It should be noted that one acid can be used in the quaternary salt (e.g. lauric acid, rosin) while a different acid can be used in the soap to dissolve it (e.g. rosin, stearic acid).
Typical of our invention are the following specific examples:
Example 1.--Natural rubber latex Lb. Sulfur 2 Zinc salt of mercaptobenzothiazol 1.5 Zinc salt of diethyldithiodicarbamic acid 0.5 Antioxidant 1 previously ground in a solution consisting of pounds of water to which was added 1 /2 ounces of Darvan 1 (sodium salt of polymerized alkyl aryl sulfonic acidDewey and Almy Chemical Co.) by pouring the slurry into the latex. A further 13 pounds of 15% potassium oleate solution was added. This latex ready for foaming contained 57% solids.
Example 1A.N0 addant 100 grams of the latex compound was placed in a conventional Hobart type beater; at a temperature of 70 F. a foam volume of five times the original was reached in minutes. After this 10 grams of a 50% dispersion of zinc oxide in water was mixed in; at this time the speed of the beater was lowered, to prevent further volume increase. In two minutes the zinc oxide was evenly distributed in the compound and 8 grams of a dispersion of sodiumsilicofluoride was mixed in the foam. After two minutes additional mixing the content of the beater was emptied in a mold. In 4 minutes the foam began to collapse and in 5 minutes time gelling was started but the collapse continued and finally a fiat somewhat porous slab formed, which was useless as a foamed sponge.
Example 1B The same procedure was followed as in Example 1A, except before foaming a 15% solution of benzyl trimethyl ammonium chloride was added to 100 grams of the latex. The results varied slightly with the quantity added, as follows:
Quantity, ml.: Result 4 Collapse. 6 Collapse. 8 Partial collapse. 12 No foam volume could be obtained.
This example indicated that short chain quaternary ammonium salts are not effective to produce our results.
Example 1C Instead of the benzyl trimethyl ammonium chloride a 15% solution of dodecyl trimethyl ammonium chloride was added. When the addition was carried out by pouring the total quantity into the latex mixture local coagulation occurred; hence the solution was added during a 2 minutes interval slowly with effective agitation.
Quantity, Gel time, Result ml. min.
4 6 Good foam slightly coarse texture. 6 4 Excellent texture. 8 1% Fair texture.
In all cases the shrinkage was below 10% By reducing the sodium-silico fluoride addition to 4 grams when 8 ml. of the dodecyltrimethyl ammonium chloride solution was added, a 6 minute gel time was obtained and a better texture.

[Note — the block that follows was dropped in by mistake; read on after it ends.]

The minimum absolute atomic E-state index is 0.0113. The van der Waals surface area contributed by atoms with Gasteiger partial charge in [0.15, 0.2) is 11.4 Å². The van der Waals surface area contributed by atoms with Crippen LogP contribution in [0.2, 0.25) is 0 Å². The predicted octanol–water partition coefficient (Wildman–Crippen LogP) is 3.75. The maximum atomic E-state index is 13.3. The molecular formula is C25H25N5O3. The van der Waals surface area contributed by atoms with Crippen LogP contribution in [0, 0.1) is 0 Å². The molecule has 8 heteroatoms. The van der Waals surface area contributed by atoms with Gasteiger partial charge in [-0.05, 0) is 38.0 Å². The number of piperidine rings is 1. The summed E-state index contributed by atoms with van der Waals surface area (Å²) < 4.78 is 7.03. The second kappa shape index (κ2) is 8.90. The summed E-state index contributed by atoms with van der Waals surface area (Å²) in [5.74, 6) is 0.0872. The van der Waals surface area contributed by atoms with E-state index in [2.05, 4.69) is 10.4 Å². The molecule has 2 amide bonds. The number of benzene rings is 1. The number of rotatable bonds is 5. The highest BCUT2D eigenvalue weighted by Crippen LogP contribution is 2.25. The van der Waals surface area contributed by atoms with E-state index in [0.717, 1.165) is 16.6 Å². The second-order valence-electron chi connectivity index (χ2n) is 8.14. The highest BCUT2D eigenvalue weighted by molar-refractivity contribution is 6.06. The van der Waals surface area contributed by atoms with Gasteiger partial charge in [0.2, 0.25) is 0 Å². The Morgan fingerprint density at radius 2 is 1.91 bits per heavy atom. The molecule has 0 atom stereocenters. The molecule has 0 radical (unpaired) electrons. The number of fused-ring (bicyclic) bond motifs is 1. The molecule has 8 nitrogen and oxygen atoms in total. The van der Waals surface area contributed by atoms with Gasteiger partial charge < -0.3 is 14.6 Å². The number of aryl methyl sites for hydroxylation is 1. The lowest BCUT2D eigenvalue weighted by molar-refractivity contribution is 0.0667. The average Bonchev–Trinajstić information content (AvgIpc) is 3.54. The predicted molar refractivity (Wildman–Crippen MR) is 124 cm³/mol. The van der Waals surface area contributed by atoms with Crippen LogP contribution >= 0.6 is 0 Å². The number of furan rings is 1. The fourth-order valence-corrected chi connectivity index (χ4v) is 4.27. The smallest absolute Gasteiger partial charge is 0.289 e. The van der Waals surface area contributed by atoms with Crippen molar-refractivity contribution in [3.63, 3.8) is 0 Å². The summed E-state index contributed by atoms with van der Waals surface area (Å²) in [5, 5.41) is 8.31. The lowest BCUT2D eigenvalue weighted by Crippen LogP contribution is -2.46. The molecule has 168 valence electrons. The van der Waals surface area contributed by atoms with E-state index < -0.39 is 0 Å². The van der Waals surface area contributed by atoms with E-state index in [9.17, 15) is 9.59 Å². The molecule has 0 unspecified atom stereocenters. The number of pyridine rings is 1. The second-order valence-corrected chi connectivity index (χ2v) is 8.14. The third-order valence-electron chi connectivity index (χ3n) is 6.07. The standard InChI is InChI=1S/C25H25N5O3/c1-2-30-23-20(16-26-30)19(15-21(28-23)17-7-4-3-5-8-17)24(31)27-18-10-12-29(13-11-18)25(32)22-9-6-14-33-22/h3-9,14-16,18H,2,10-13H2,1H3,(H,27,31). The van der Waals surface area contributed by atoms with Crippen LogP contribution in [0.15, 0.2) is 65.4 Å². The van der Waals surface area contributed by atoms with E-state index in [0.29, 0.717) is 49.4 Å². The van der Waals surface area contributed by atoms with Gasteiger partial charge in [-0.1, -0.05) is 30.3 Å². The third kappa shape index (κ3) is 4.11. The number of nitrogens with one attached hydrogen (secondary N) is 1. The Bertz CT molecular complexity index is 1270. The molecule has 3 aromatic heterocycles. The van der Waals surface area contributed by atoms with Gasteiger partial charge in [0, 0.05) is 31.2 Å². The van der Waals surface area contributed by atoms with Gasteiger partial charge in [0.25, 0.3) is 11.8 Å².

Example JD F. (measured in the latex after the foam volume was reached) The addition of the sodium silicofluoride was reduced to 5 grams in the formula and with the addition of 8 ml. of the solubilized dodecyltrimethyl ammonium oleate gelling was obtained in 6 minutes resulting in an excellent foam sponge with fine texture.
All the samples after gelling, were cured for 30 minutes at 212 F. in boiling water, the excess water squeezed out by passing the slab through a roller and the sponge was dried over night at 170 F.
The temperatures of the various latices during foammg were kept as close as possible at 70 F.
When up to 40% of the natural rubber hydrocarbon was substituted with synthetic rubber latex, such as a polybutadiene latex made by the low temperature polymerization process (a 60% solids containing water dispersion, such as Pliolite Latex 2104 marketed by the Goodyear Tire & Rubber Co.), the same behavior was observed. The use of the long chain quaternary fatty acid salts improved the processing behavior and made it possible to obtain a useful foam sponge when such product could not be obtained without the addition of the product mentioned above.
Example 2.Ne0prene latex A polychloroprene (Neoprene Latex Type 60, manufactured by the E. I. du Pont de Nemours and Company) was used. The formula for the foam compound was as follows:
The neoprene latex had a solid content of 60%; all other ingredients but the soap were added as 50% water dispersions or solutions.
Neoprene latex, 166 parts water dispersion pts.
Castor oil sodium soap (20% $01.), 10% parts water dispersion 2 pts. solids.
Zno, 4 parts water dispersion 2 pts. solids.
Antioxidant, 4 parts water dispersion 2 pts. solids.
Sulfur, 4 parts water dispersion 2 pts. solids.
Tepidone (sodium dibutyldithiocarbamate), 3 parts water dispersion 1.5 pts. solids.
Hydrated alumina, 20 parts water dispersion 10 pts. solids.
The solid content of the compound was 52%, the pH 10.8.
100 grams of this compound was again foamed in a Hobart beater and after the foam volume of 5 times the original obtained, the gelling agent-7 ml. of a 20% dispersion of sodium silico fluoridewas added. The foam temperature was 75 F. The mixing time with the gelling agent was again 2 minutes at a low speed. After the foam was poured out into a container it set in '8 minutes, showing considerable shrinkage and quite a concave surface; the shrinkage thus could not be determined accurately, but was in excess of 30%.
Example 2A The same compound was used as in Example 2. A solution of the quaternary ammonium compound was prepared as follows:
415 parts by weight of octadecyl benzyl dimethyl ammonium chloride was dissolved in 2000 parts of water. To this a solution of 305 parts sodium oleate in 1000 parts water was added a precipitate was formed which went into dispersion by adding a solution of 600 parts sodium oleate in 1000 parts of water. The solution had a solid content of 24.5%.
To 100 grams of the neoprene latex compound, ml. of the solution of the quaternary salt was added before foaming. Otherwise the foaming and gelling procedure was the same as in Example 2. solidification by gelling took place in 6 minutes and a foam resulted with no shrinkage on the surface and with a total shrinkage of 17% only.
Example 3.-Heat gelation 100 grams of latex compound as in Example 1 was mixed with 3 ml. solution ammonium nitrate and foamed up, during the foaming operation 10 grams of a 50% ZnO dispersion was added and continued to be mixed in the beater for 5 more minutes, after this 2 ml. of a 20% dispersion of potassium silico fluoride was added and the contents of the beater poured into a mold. The mold content was heated to 170 F., the foam began to collapse in 10 minutes. No useful product could be obtained. The remaining latex tom which slowly collapsed in the beater remained liquid for 8 hours at room temperature.